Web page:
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 (do͞op, dyo͞op)
A person who is easily deceived or is used to carry out the designs of another.
tr.v. duped, dup·ing, dupes
To deceive (an unwary person). See Synonyms at deceive.

[French, from Old French, probably alteration of huppe, hoopoe (from the bird's somewhat foolish appearance); see hoopoe.]

dup′a·bil′i·ty n.
dup′a·ble adj.
dup′er n.
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Easily imposed on or tricked:
References in periodicals archive ?
What this election is about is Theresa May proving the public are dupable, using Brexit for her own and her party's ends, playing politics with the country's future prosperity and alienating that half of the country who did not vote Leave.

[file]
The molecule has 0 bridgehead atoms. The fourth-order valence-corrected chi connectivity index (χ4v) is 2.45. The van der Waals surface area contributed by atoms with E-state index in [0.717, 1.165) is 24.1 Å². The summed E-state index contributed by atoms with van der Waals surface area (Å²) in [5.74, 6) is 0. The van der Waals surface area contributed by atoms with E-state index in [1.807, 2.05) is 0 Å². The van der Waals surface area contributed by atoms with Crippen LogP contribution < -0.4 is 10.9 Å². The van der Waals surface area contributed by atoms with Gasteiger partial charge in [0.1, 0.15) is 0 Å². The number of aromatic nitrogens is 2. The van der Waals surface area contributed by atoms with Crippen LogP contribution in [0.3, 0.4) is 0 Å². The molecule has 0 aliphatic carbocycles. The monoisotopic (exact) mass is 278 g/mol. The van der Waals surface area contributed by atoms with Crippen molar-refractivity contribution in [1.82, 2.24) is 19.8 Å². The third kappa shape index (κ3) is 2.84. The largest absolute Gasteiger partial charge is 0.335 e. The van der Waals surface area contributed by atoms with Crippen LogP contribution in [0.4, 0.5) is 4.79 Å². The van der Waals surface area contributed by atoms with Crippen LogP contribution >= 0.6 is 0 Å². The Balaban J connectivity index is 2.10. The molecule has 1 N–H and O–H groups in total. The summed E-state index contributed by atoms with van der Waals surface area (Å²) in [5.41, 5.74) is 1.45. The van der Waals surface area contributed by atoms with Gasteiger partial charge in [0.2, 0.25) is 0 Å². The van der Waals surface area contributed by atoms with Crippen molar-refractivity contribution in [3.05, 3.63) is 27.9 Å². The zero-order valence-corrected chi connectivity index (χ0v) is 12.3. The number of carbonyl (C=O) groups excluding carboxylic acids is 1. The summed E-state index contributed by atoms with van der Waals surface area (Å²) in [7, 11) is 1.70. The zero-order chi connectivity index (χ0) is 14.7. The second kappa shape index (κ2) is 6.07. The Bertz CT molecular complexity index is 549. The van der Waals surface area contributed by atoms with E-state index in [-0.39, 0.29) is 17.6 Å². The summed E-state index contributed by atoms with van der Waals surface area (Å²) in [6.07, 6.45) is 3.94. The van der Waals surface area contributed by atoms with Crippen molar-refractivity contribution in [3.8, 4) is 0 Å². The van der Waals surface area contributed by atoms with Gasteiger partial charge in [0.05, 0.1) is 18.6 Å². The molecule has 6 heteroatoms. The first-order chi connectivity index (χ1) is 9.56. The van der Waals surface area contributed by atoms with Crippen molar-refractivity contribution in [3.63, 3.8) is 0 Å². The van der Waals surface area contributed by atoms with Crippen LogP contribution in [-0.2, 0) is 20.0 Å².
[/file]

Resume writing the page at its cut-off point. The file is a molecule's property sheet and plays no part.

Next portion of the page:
Sanford went on to great things for San Francisco, including winning twenty-four games in their pennant year of 1962; Gomez, on the other hand, won only three games and lost eight between 1959 and 1962.(8) In 1948, Veeck, the self-proclaimed big-time wheeler-dealer and hustler, was himself outhustled by the seemingly innocent and dupable Stoneham.
Friedan argues that women were "dupable consumers" who were pressured into marriage, and without feeling like they had a choice, found themselves unhappy in those circumstances.